This criterion evaluates the quality of the training and mentoring environment as described in the training plan. It evaluates the quality of involvement of supervisors and mentors in training and mentoring HQP.
- How the supervisors, trainers or mentors will assist HQP with improving their technical, scientific, communication, social and employment skills as well as their self-confidence?
- How is the transfer of knowledge and skills from trainers to HQP structured?
- Is there a feedback mechanism by which HQP can share their thoughts or validate their results?
- Will HQP be prepared to present their findings in conferences, workshops or meetings? If so, how, where and when?
Poor. The proposal provides very little information on supervisors/mentors contribution and their level of involvement in proposed HQP's activities. There are no clear mechanisms to be used for the HQP to participate in the project decision making process, to share their results and thoughts and get appropriate feedback from mentors or supervisors. Nothing or very little is said about the opportunity for HQP to present their findings in public events such as conferences or workshops. (Score: D=0)
Average. Some mechanisms for communication, learning and sharing information amongst PI, Co-I, mentors, team members and HQP are described. Few details are provided describing how HQP will participate in the decision making process of the project. There is a feedback mechanism but it is not well described and/or not scheduled in the training plan. There are vague details on how and when HQP may participate in conference, workshop and meetings to present their findings. (Score: C=4)
Good. HQP, supervisors and mentors' roles and responsibilities are appropriate and their level of involvement in HQP training activities is good. The training and mentoring environment will clearly contribute to generate the expected benefits. Mechanisms for communication, learning and sharing information amongst PI, Co-I, mentors, team members and HQP are well described and are appropriate considering the training goals. Details are provided on how HQP will participate in the decision making process of the project. Feedback mechanisms are formal and scheduled in the training plan. HQP will participate in specific conferences, workshops, official meetings to disseminate and present their findings. (Score: B=7)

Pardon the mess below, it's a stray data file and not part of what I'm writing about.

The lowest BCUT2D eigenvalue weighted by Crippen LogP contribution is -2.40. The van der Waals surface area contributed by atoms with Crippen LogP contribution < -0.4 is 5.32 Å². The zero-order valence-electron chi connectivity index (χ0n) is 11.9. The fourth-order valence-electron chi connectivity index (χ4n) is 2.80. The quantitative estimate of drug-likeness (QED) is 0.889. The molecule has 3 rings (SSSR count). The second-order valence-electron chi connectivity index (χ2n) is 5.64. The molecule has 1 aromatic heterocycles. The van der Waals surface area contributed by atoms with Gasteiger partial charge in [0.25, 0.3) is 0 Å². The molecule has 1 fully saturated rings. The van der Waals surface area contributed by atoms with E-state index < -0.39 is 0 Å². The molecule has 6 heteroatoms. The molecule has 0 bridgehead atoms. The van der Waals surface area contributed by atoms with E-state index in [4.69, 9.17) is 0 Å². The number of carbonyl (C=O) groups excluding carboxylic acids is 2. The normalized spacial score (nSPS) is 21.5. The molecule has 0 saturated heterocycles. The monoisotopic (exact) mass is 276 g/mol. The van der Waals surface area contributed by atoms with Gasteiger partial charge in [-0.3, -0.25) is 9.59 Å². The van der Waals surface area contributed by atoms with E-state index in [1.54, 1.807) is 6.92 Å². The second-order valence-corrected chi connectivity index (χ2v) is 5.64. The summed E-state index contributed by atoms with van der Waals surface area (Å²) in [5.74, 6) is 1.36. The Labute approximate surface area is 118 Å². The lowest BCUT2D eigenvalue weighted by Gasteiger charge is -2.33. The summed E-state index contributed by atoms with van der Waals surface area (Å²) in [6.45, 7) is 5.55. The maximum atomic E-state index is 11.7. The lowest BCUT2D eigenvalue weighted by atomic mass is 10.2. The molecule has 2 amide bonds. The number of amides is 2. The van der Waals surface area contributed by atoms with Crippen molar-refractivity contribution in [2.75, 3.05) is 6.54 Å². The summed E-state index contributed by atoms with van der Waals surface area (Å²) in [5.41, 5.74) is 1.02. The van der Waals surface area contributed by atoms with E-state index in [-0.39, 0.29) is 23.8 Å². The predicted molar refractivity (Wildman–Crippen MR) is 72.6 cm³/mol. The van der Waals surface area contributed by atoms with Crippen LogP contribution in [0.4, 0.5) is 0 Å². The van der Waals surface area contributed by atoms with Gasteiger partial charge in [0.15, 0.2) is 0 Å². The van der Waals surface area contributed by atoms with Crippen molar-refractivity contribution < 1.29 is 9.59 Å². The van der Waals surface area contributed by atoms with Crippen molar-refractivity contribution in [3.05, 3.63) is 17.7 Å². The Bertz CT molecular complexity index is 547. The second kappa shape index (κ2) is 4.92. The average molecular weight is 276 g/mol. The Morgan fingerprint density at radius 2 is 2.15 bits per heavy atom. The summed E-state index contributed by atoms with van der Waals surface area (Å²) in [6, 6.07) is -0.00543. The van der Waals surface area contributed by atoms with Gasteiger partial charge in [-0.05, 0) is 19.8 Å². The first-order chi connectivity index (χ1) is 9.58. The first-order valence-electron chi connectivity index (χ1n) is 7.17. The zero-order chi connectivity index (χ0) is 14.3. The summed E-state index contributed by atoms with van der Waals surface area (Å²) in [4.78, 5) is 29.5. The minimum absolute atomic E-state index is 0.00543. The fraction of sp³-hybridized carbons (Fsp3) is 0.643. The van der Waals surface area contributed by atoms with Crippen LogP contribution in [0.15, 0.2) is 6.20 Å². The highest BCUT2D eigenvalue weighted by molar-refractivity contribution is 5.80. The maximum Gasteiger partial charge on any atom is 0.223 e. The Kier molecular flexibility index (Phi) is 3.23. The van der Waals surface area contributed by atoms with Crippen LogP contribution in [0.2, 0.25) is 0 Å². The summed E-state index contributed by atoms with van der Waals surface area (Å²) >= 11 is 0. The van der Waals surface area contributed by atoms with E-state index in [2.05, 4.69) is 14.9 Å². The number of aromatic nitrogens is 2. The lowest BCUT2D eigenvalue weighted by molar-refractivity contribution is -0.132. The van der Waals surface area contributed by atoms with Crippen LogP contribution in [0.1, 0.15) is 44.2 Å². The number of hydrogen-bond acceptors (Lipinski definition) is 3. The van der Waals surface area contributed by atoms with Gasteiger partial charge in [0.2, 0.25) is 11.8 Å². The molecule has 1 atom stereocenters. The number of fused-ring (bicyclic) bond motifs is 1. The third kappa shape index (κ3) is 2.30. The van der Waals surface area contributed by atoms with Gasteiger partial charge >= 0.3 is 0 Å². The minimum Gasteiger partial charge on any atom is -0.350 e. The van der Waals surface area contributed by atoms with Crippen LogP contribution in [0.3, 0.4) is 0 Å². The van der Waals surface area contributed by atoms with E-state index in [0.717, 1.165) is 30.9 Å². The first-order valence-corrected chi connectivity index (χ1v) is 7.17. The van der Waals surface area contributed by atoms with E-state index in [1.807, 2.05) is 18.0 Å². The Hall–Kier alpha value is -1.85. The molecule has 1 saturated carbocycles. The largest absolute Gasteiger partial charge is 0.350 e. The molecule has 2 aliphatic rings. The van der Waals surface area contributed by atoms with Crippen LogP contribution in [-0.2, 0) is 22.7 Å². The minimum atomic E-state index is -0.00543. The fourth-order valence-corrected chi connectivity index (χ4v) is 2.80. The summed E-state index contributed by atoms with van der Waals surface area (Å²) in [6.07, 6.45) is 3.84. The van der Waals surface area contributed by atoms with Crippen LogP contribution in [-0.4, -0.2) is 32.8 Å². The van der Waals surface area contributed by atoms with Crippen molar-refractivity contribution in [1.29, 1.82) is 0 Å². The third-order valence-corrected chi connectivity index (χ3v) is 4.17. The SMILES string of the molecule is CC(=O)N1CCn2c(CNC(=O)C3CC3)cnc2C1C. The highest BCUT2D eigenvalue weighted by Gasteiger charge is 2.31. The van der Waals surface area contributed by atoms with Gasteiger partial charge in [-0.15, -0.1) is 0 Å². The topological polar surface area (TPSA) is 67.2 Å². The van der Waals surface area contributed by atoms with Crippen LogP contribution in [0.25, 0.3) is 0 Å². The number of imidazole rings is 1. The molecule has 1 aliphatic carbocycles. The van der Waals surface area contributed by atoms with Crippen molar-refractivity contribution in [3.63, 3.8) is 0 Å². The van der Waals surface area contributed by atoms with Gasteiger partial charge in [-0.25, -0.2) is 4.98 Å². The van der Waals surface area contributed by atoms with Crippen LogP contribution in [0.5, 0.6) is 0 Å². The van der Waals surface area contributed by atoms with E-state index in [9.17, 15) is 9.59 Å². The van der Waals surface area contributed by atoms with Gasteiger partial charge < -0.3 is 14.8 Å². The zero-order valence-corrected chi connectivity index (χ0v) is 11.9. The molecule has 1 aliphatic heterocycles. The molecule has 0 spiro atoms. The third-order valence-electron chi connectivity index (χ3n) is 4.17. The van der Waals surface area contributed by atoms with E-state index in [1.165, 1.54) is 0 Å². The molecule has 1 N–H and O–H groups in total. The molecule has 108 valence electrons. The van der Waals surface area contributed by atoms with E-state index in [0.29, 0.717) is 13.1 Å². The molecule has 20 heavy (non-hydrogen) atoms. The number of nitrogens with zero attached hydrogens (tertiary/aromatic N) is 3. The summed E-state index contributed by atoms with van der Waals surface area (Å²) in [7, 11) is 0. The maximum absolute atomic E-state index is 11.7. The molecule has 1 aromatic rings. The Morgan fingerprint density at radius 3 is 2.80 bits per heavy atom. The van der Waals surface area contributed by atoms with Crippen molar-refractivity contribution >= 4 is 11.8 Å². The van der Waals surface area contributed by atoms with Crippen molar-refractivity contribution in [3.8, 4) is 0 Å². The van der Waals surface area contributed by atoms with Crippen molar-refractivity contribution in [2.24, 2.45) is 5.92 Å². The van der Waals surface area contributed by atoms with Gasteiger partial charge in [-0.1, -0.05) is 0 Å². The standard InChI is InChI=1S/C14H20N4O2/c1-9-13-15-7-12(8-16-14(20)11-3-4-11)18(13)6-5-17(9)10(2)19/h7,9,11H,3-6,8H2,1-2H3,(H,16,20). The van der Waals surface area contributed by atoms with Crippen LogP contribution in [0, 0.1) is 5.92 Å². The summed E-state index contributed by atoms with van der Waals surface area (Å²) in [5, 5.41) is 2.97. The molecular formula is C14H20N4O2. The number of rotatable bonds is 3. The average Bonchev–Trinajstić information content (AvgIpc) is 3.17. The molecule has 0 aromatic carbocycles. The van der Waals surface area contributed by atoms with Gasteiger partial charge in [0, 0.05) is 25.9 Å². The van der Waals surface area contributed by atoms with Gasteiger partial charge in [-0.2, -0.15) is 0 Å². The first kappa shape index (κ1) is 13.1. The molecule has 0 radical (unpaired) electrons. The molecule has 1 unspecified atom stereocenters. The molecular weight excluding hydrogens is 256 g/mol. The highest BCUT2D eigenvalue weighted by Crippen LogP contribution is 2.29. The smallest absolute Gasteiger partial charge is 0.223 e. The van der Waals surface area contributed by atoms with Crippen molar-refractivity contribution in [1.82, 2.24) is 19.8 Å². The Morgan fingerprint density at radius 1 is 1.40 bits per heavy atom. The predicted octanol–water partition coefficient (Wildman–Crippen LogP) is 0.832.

Excellent. HQP, supervisors, and mentors' roles and responsibilities are appropriate and their level of involvement in proposed training activities is outstanding. The training and mentoring environment will clearly contribute to generate the expected benefits. There are proven ongoing communication, learning and sharing information mechanisms amongst PI, Co-I, mentors, team members and HQP. It is clear how supervisors or mentors will assist HQP with improving their technical, scientific, communication, social and employment skills as well as their self-confidence. Details are provided on how HQP will participate in the decision making process of the project. Feedback mechanisms are formal and scheduled in the training plan. HQP will participate in relevant conferences, workshops, or official meetings to disseminate and present their findings. (Score: A=10)
5. Risk and mitigation strategies
Risk and mitigation strategies criterion score
5.1 Project risks (financial, managerial, environmental and technical) and mitigation strategies
This criterion evaluates key risks associated with the project and the mitigation strategies for each risk. It includes a thorough analysis of the project's financial, technical, managerial and environmental risks.
- Has the applicant identified and described in details the risks including but not limited to environmental, technical, managerial (including access to resources including financial, human and material), and schedule risks associated with the project?